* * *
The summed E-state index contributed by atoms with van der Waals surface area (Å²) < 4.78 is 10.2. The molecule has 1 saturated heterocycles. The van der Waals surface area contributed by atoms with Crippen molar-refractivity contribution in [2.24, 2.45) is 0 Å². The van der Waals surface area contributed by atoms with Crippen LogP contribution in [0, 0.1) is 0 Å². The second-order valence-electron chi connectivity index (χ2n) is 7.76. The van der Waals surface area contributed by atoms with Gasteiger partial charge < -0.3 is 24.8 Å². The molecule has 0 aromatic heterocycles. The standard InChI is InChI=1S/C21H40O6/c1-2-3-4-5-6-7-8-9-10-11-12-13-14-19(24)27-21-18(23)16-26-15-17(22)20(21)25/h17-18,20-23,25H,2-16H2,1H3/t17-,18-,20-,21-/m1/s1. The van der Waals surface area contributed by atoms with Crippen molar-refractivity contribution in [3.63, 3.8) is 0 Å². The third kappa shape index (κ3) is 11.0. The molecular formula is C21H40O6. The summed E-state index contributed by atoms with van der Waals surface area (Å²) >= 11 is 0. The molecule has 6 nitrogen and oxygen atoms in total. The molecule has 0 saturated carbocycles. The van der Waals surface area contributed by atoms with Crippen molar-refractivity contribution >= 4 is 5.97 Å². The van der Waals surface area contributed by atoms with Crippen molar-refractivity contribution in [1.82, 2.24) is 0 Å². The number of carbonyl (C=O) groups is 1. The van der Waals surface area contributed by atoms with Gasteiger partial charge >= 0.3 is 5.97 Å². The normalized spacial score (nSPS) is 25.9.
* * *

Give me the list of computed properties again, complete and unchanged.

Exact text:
The summed E-state index contributed by atoms with van der Waals surface area (Å²) < 4.78 is 10.2. The molecule has 1 saturated heterocycles. The van der Waals surface area contributed by atoms with Crippen molar-refractivity contribution in [2.24, 2.45) is 0 Å². The van der Waals surface area contributed by atoms with Crippen LogP contribution in [0, 0.1) is 0 Å². The second-order valence-electron chi connectivity index (χ2n) is 7.76. The van der Waals surface area contributed by atoms with Gasteiger partial charge < -0.3 is 24.8 Å². The molecule has 0 aromatic heterocycles. The standard InChI is InChI=1S/C21H40O6/c1-2-3-4-5-6-7-8-9-10-11-12-13-14-19(24)27-21-18(23)16-26-15-17(22)20(21)25/h17-18,20-23,25H,2-16H2,1H3/t17-,18-,20-,21-/m1/s1. The van der Waals surface area contributed by atoms with Crippen molar-refractivity contribution in [3.63, 3.8) is 0 Å². The third kappa shape index (κ3) is 11.0. The molecular formula is C21H40O6. The summed E-state index contributed by atoms with van der Waals surface area (Å²) >= 11 is 0. The molecule has 6 nitrogen and oxygen atoms in total. The molecule has 0 saturated carbocycles. The van der Waals surface area contributed by atoms with Crippen molar-refractivity contribution >= 4 is 5.97 Å². The van der Waals surface area contributed by atoms with Crippen molar-refractivity contribution in [1.82, 2.24) is 0 Å². The number of carbonyl (C=O) groups is 1. The van der Waals surface area contributed by atoms with Gasteiger partial charge >= 0.3 is 5.97 Å². The normalized spacial score (nSPS) is 25.9.